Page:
Career : 1911 - 1912
Debut : Round 15, 1911 vs St Kilda, aged 20 years, 65 days
Carlton Player No. 261
Games : 10
Goals : 4
Last Game : Round 18, 1912 vs University, aged 21 years, 98 days
Guernsey No. 14
Height : 175 cm (5 ft 9 in.)
Weight : 70 kg (11 stone)
DOB : May 25, 1891
Fenley John ‘Fen’ McDonald became the third member of his family to play VFL football when he pulled on Carlton’s famous navy blue strip, and ran out onto the hallowed turf of Princes Park for a home match against St Kilda on July 29, 1911. Six years earlier, Fen’s two older brothers; Edwin and Archie, had both played their one and only game for Essendon against Fitzroy at the East Melbourne Cricket Ground.
In a memorable start for the athletic defender from Nagambie, Carlton hammered the Saints that day to the tune of 114 points. St Kilda’s cause wasn’t helped by the fact that several of their players were on strike over match payments. Blues’ full-forward Vin Gardiner ran riot in the goal square, booting ten goals - the first time that this feat had been achieved by a Carlton player. And it could have been even more – he also kicked 12 behinds!
The youngest of seven children (four boys and three girls) Fen McDonald was a strongly-built young man who benefited from growing up in a rural environment of regular physical labour and tough weekend football matches. He was sent to Business College in Melbourne in 1910 by his family, and was discovered by the Blues while playing impressive football for the Carlton District team in the Metropolitan Amateur Football Association.
In 1912, when individual player numbers became a feature of all VFL matches, McDonald was allocated Carlton guernsey 14. He wore it in nine games – playing mainly at half-back, or in a back pocket – although he did manage to push forward on the odd occasion to kick four goals.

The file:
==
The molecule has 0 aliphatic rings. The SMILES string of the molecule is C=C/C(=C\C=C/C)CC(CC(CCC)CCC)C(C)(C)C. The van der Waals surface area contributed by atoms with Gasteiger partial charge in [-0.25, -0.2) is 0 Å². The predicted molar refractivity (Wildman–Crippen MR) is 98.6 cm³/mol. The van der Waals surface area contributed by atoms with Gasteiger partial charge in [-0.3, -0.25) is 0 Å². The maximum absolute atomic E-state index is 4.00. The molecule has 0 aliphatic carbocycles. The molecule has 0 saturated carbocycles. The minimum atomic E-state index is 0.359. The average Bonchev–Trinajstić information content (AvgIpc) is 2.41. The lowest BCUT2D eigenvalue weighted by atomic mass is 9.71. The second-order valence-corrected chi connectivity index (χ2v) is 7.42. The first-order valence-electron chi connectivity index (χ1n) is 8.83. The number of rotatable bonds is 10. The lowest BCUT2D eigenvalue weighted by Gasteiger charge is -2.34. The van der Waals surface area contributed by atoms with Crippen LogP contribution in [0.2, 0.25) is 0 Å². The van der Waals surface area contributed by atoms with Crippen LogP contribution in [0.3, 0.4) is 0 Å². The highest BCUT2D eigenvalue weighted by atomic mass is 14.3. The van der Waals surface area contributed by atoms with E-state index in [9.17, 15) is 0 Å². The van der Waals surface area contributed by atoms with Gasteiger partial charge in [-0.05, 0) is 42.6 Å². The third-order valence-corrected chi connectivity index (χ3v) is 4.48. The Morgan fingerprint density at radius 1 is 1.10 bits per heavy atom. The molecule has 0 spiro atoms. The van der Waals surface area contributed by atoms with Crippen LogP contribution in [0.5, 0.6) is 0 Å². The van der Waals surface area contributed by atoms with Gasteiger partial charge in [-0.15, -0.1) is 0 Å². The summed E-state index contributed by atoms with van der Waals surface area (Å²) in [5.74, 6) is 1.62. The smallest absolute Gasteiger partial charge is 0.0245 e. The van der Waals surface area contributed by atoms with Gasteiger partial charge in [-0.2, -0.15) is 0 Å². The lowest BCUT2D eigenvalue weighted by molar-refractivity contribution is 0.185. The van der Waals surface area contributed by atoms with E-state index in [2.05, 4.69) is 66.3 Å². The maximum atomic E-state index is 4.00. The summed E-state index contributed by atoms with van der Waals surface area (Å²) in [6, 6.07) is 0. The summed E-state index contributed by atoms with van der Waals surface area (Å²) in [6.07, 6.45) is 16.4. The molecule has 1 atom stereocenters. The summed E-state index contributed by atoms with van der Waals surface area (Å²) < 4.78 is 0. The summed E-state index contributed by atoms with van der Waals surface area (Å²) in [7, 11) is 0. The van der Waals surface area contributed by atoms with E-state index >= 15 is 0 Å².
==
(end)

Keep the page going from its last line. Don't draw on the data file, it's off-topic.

In 1913, McDonald elected to switch clubs and crossed to Melbourne. But opportunities proved to be no more numerous with the Fuchsias, and he was selected for just one senior appearance. By early 1914, as Fen began the last year of his studies and returned to play with Carlton Districts, Europe was on the slippery slope toward yet another armed conflict. It came in September, when German troops poured across the Belgian border. France, Great Britain and her Dominions immediately rallied to the Belgians’ aid, and the First World War began.
Responding to calls from the government and the churches, Australians young and not-so-young thronged the recruiting centres, and by early 1915, the first battalions of Australian and New Zealand troops embarked for overseas service. Their destination was Egypt, and afterward, a then little-known stretch of Turkish coastline near the village of Gallipoli.
At dawn on April 25, 1915, Fen McDonald and the rest of the 7th Battalion of the Australian Imperial Force was rowed ashore at Gallipoli, under heavy fire from well-prepared defences. Incidentally, the commanding officer of the 7th Battalion, Lieutenant Colonel H. E. "Pompey" Elliott was nicknamed 'Pompey' after the great Carlton footballer Fred 'Pompey' Elliott. Somewhere on that fatal shore - perhaps on the water’s edge, or on the sparse, bullet-swept slope behind the beach, Fen paid the ultimate price for his bravery.
One of 4200 Australians who fell in our nation’s baptism of fire, he has no known grave. But he will forever be among the most revered of Australia’s casualties of war, with his name carved into the ANZAC memorial at Lone Pine.
Many years later, McDonald became one of the two names used by Carlton and St Kilda to commemorate their own ANZAC day game, in Wellington, NZ, a game the Blues won.
LinksArticles: The Blues at War | History of the 7th Battalion AIF
Blueseum: Summary of playing statistics for Fen McDonald | McDonald's Blueseum Image Gallery